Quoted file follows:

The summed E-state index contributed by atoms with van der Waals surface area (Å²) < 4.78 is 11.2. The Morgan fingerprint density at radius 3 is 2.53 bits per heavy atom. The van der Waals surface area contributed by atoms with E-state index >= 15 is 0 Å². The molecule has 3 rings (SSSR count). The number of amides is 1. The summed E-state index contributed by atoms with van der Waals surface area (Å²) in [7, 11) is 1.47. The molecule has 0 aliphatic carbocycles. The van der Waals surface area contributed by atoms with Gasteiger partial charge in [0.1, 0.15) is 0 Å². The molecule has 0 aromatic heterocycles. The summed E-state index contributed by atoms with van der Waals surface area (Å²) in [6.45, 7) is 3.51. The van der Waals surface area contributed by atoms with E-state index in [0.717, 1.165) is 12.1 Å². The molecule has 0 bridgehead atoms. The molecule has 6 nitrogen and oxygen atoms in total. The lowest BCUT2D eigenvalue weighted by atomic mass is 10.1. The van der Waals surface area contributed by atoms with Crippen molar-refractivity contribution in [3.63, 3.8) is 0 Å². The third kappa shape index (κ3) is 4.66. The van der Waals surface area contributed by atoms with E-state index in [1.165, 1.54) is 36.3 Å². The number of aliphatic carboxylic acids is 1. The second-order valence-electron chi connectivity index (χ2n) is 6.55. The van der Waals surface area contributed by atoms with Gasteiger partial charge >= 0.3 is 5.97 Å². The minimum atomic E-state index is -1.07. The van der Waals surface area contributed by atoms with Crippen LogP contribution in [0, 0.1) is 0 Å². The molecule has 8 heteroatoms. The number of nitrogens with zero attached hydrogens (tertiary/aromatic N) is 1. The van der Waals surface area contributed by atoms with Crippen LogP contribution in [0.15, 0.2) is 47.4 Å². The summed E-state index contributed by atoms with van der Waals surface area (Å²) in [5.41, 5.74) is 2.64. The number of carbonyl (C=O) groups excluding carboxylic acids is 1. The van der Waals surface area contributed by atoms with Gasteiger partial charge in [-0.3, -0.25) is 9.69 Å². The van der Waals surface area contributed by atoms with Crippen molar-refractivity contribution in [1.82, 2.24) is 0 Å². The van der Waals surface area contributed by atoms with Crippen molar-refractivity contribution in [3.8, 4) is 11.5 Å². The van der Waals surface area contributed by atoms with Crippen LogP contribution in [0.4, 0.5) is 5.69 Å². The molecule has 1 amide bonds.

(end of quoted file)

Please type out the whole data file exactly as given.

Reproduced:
The summed E-state index contributed by atoms with van der Waals surface area (Å²) < 4.78 is 11.2. The Morgan fingerprint density at radius 3 is 2.53 bits per heavy atom. The van der Waals surface area contributed by atoms with E-state index >= 15 is 0 Å². The molecule has 3 rings (SSSR count). The number of amides is 1. The summed E-state index contributed by atoms with van der Waals surface area (Å²) in [7, 11) is 1.47. The molecule has 0 aliphatic carbocycles. The van der Waals surface area contributed by atoms with Gasteiger partial charge in [0.1, 0.15) is 0 Å². The molecule has 0 aromatic heterocycles. The summed E-state index contributed by atoms with van der Waals surface area (Å²) in [6.45, 7) is 3.51. The van der Waals surface area contributed by atoms with E-state index in [0.717, 1.165) is 12.1 Å². The molecule has 0 bridgehead atoms. The molecule has 6 nitrogen and oxygen atoms in total. The lowest BCUT2D eigenvalue weighted by atomic mass is 10.1. The van der Waals surface area contributed by atoms with Crippen molar-refractivity contribution in [3.63, 3.8) is 0 Å². The third kappa shape index (κ3) is 4.66. The van der Waals surface area contributed by atoms with E-state index in [1.165, 1.54) is 36.3 Å². The number of aliphatic carboxylic acids is 1. The second-order valence-electron chi connectivity index (χ2n) is 6.55. The van der Waals surface area contributed by atoms with Gasteiger partial charge >= 0.3 is 5.97 Å². The minimum atomic E-state index is -1.07. The van der Waals surface area contributed by atoms with Crippen LogP contribution in [0, 0.1) is 0 Å². The molecule has 8 heteroatoms. The number of nitrogens with zero attached hydrogens (tertiary/aromatic N) is 1. The van der Waals surface area contributed by atoms with Crippen LogP contribution in [0.15, 0.2) is 47.4 Å². The summed E-state index contributed by atoms with van der Waals surface area (Å²) in [5.41, 5.74) is 2.64. The number of carbonyl (C=O) groups excluding carboxylic acids is 1. The van der Waals surface area contributed by atoms with Gasteiger partial charge in [-0.3, -0.25) is 9.69 Å². The van der Waals surface area contributed by atoms with Crippen molar-refractivity contribution in [1.82, 2.24) is 0 Å². The van der Waals surface area contributed by atoms with Crippen molar-refractivity contribution in [3.8, 4) is 11.5 Å². The van der Waals surface area contributed by atoms with Crippen LogP contribution in [0.4, 0.5) is 5.69 Å². The molecule has 1 amide bonds.